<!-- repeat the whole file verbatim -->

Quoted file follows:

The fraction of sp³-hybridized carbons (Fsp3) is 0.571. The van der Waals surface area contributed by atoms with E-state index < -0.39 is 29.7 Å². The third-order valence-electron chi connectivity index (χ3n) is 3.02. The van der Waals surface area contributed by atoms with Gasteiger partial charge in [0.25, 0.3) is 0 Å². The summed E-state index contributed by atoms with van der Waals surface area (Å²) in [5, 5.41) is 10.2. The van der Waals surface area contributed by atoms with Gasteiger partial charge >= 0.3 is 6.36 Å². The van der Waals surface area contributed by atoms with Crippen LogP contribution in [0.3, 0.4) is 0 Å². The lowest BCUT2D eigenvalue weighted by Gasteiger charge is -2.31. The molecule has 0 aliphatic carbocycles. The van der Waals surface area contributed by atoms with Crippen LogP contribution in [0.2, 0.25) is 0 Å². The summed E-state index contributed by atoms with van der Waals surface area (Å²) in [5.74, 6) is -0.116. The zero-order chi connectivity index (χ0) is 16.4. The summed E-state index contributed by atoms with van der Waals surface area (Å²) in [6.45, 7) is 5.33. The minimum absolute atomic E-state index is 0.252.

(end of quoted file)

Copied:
The fraction of sp³-hybridized carbons (Fsp3) is 0.571. The van der Waals surface area contributed by atoms with E-state index < -0.39 is 29.7 Å². The third-order valence-electron chi connectivity index (χ3n) is 3.02. The van der Waals surface area contributed by atoms with Gasteiger partial charge in [0.25, 0.3) is 0 Å². The summed E-state index contributed by atoms with van der Waals surface area (Å²) in [5, 5.41) is 10.2. The van der Waals surface area contributed by atoms with Gasteiger partial charge >= 0.3 is 6.36 Å². The van der Waals surface area contributed by atoms with Crippen LogP contribution in [0.3, 0.4) is 0 Å². The lowest BCUT2D eigenvalue weighted by Gasteiger charge is -2.31. The molecule has 0 aliphatic carbocycles. The van der Waals surface area contributed by atoms with Crippen LogP contribution in [0.2, 0.25) is 0 Å². The summed E-state index contributed by atoms with van der Waals surface area (Å²) in [5.74, 6) is -0.116. The zero-order chi connectivity index (χ0) is 16.4. The summed E-state index contributed by atoms with van der Waals surface area (Å²) in [6.45, 7) is 5.33. The minimum absolute atomic E-state index is 0.252.